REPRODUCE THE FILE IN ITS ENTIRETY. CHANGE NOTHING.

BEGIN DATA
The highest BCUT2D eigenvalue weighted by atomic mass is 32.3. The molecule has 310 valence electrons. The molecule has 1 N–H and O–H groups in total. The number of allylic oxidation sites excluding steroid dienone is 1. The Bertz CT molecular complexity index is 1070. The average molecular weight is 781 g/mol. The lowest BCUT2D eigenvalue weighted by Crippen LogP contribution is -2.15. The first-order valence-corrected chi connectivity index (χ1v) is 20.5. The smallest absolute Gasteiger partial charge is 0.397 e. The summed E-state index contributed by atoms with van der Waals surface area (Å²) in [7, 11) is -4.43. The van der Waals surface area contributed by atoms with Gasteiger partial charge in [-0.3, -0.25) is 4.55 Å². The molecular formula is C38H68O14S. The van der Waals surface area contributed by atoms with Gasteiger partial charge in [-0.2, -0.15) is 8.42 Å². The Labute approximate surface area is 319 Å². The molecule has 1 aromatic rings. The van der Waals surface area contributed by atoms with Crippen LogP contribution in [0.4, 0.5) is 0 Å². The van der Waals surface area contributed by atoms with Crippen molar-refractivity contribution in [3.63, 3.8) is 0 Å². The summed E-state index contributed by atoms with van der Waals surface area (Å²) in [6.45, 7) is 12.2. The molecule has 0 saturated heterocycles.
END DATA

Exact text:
The highest BCUT2D eigenvalue weighted by atomic mass is 32.3. The molecule has 310 valence electrons. The molecule has 1 N–H and O–H groups in total. The number of allylic oxidation sites excluding steroid dienone is 1. The Bertz CT molecular complexity index is 1070. The average molecular weight is 781 g/mol. The lowest BCUT2D eigenvalue weighted by Crippen LogP contribution is -2.15. The first-order valence-corrected chi connectivity index (χ1v) is 20.5. The smallest absolute Gasteiger partial charge is 0.397 e. The summed E-state index contributed by atoms with van der Waals surface area (Å²) in [7, 11) is -4.43. The van der Waals surface area contributed by atoms with Gasteiger partial charge in [-0.3, -0.25) is 4.55 Å². The molecular formula is C38H68O14S. The van der Waals surface area contributed by atoms with Gasteiger partial charge in [-0.2, -0.15) is 8.42 Å². The Labute approximate surface area is 319 Å². The molecule has 1 aromatic rings. The van der Waals surface area contributed by atoms with Crippen LogP contribution in [0.4, 0.5) is 0 Å². The van der Waals surface area contributed by atoms with Crippen molar-refractivity contribution in [3.63, 3.8) is 0 Å². The summed E-state index contributed by atoms with van der Waals surface area (Å²) in [6.45, 7) is 12.2. The molecule has 0 saturated heterocycles.